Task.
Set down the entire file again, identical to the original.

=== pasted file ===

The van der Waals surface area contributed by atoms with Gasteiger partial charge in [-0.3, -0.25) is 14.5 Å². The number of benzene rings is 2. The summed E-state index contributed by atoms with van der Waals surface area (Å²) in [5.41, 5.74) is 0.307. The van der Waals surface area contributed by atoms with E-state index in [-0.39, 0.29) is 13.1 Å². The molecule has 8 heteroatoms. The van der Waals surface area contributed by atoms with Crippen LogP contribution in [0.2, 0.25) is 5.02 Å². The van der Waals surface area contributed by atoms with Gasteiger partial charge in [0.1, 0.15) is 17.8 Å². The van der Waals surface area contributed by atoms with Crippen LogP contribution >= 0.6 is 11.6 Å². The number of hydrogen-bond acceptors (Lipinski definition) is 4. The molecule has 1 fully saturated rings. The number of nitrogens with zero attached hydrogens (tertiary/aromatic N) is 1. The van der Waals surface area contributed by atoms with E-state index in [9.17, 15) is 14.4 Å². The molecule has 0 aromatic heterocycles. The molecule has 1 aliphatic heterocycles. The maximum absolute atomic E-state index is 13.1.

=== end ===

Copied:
The van der Waals surface area contributed by atoms with Gasteiger partial charge in [-0.3, -0.25) is 14.5 Å². The number of benzene rings is 2. The summed E-state index contributed by atoms with van der Waals surface area (Å²) in [5.41, 5.74) is 0.307. The van der Waals surface area contributed by atoms with E-state index in [-0.39, 0.29) is 13.1 Å². The molecule has 8 heteroatoms. The van der Waals surface area contributed by atoms with Crippen LogP contribution in [0.2, 0.25) is 5.02 Å². The van der Waals surface area contributed by atoms with Gasteiger partial charge in [0.1, 0.15) is 17.8 Å². The van der Waals surface area contributed by atoms with Crippen LogP contribution >= 0.6 is 11.6 Å². The number of hydrogen-bond acceptors (Lipinski definition) is 4. The molecule has 1 fully saturated rings. The number of nitrogens with zero attached hydrogens (tertiary/aromatic N) is 1. The van der Waals surface area contributed by atoms with E-state index in [9.17, 15) is 14.4 Å². The molecule has 0 aromatic heterocycles. The molecule has 1 aliphatic heterocycles. The maximum absolute atomic E-state index is 13.1.